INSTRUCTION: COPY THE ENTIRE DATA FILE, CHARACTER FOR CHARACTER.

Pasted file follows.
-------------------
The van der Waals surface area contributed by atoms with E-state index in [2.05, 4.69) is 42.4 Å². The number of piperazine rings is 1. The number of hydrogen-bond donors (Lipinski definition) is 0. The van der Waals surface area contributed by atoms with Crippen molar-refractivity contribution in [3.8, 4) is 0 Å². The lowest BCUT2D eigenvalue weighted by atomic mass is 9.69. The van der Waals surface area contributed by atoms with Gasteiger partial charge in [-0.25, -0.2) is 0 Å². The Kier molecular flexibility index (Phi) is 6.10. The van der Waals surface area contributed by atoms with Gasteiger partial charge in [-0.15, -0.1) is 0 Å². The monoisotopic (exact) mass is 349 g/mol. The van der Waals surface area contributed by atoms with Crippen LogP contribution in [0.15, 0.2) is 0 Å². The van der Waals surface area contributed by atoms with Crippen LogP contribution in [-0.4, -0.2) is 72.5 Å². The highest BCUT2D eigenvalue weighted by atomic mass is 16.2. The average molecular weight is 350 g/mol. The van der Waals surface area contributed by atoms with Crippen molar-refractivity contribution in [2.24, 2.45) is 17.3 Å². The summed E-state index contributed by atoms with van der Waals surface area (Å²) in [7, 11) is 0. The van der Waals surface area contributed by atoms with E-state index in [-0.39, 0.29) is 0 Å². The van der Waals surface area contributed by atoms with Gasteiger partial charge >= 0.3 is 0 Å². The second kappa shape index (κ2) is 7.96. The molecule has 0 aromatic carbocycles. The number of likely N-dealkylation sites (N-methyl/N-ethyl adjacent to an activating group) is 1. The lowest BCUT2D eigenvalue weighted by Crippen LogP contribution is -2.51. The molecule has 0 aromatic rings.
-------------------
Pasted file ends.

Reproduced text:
The van der Waals surface area contributed by atoms with E-state index in [2.05, 4.69) is 42.4 Å². The number of piperazine rings is 1. The number of hydrogen-bond donors (Lipinski definition) is 0. The van der Waals surface area contributed by atoms with Crippen molar-refractivity contribution in [3.8, 4) is 0 Å². The lowest BCUT2D eigenvalue weighted by atomic mass is 9.69. The van der Waals surface area contributed by atoms with Gasteiger partial charge in [-0.25, -0.2) is 0 Å². The Kier molecular flexibility index (Phi) is 6.10. The van der Waals surface area contributed by atoms with Gasteiger partial charge in [-0.15, -0.1) is 0 Å². The monoisotopic (exact) mass is 349 g/mol. The van der Waals surface area contributed by atoms with Crippen LogP contribution in [0.15, 0.2) is 0 Å². The van der Waals surface area contributed by atoms with Crippen LogP contribution in [-0.4, -0.2) is 72.5 Å². The highest BCUT2D eigenvalue weighted by atomic mass is 16.2. The average molecular weight is 350 g/mol. The van der Waals surface area contributed by atoms with Crippen molar-refractivity contribution in [2.24, 2.45) is 17.3 Å². The summed E-state index contributed by atoms with van der Waals surface area (Å²) in [7, 11) is 0. The van der Waals surface area contributed by atoms with E-state index in [-0.39, 0.29) is 0 Å². The van der Waals surface area contributed by atoms with Gasteiger partial charge >= 0.3 is 0 Å². The second kappa shape index (κ2) is 7.96. The molecule has 0 aromatic carbocycles. The number of likely N-dealkylation sites (N-methyl/N-ethyl adjacent to an activating group) is 1. The lowest BCUT2D eigenvalue weighted by Crippen LogP contribution is -2.51. The molecule has 0 aromatic rings.